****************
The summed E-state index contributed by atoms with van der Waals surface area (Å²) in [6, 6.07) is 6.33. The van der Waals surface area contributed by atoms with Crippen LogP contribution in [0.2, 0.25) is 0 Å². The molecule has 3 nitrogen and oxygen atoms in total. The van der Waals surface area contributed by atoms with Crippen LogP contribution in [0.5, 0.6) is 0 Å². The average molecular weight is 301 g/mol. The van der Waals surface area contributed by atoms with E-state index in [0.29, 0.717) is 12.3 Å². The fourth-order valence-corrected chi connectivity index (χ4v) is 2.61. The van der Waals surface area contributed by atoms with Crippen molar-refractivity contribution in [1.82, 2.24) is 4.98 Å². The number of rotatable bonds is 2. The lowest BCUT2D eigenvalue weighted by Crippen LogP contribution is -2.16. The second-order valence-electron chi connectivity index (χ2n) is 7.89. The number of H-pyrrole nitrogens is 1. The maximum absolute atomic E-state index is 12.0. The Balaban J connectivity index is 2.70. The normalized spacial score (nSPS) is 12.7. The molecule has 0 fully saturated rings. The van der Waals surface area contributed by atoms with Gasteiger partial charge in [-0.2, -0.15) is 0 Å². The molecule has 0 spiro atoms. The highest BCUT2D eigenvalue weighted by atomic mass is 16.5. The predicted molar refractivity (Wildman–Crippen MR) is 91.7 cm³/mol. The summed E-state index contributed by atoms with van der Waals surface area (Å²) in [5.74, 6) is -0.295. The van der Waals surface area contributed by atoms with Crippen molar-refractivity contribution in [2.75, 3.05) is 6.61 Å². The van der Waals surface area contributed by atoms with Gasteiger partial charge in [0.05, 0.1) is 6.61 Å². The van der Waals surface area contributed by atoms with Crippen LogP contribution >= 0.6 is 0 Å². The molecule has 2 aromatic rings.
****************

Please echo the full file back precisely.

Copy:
The summed E-state index contributed by atoms with van der Waals surface area (Å²) in [6, 6.07) is 6.33. The van der Waals surface area contributed by atoms with Crippen LogP contribution in [0.2, 0.25) is 0 Å². The molecule has 3 nitrogen and oxygen atoms in total. The van der Waals surface area contributed by atoms with Crippen LogP contribution in [0.5, 0.6) is 0 Å². The average molecular weight is 301 g/mol. The van der Waals surface area contributed by atoms with E-state index in [0.29, 0.717) is 12.3 Å². The fourth-order valence-corrected chi connectivity index (χ4v) is 2.61. The van der Waals surface area contributed by atoms with Crippen molar-refractivity contribution in [1.82, 2.24) is 4.98 Å². The number of rotatable bonds is 2. The lowest BCUT2D eigenvalue weighted by Crippen LogP contribution is -2.16. The second-order valence-electron chi connectivity index (χ2n) is 7.89. The number of H-pyrrole nitrogens is 1. The maximum absolute atomic E-state index is 12.0. The Balaban J connectivity index is 2.70. The normalized spacial score (nSPS) is 12.7. The molecule has 0 fully saturated rings. The van der Waals surface area contributed by atoms with Gasteiger partial charge in [-0.2, -0.15) is 0 Å². The molecule has 0 spiro atoms. The highest BCUT2D eigenvalue weighted by atomic mass is 16.5. The predicted molar refractivity (Wildman–Crippen MR) is 91.7 cm³/mol. The summed E-state index contributed by atoms with van der Waals surface area (Å²) in [5.74, 6) is -0.295. The van der Waals surface area contributed by atoms with Crippen molar-refractivity contribution in [2.75, 3.05) is 6.61 Å². The van der Waals surface area contributed by atoms with Gasteiger partial charge in [0.05, 0.1) is 6.61 Å². The van der Waals surface area contributed by atoms with Crippen LogP contribution >= 0.6 is 0 Å². The molecule has 2 aromatic rings.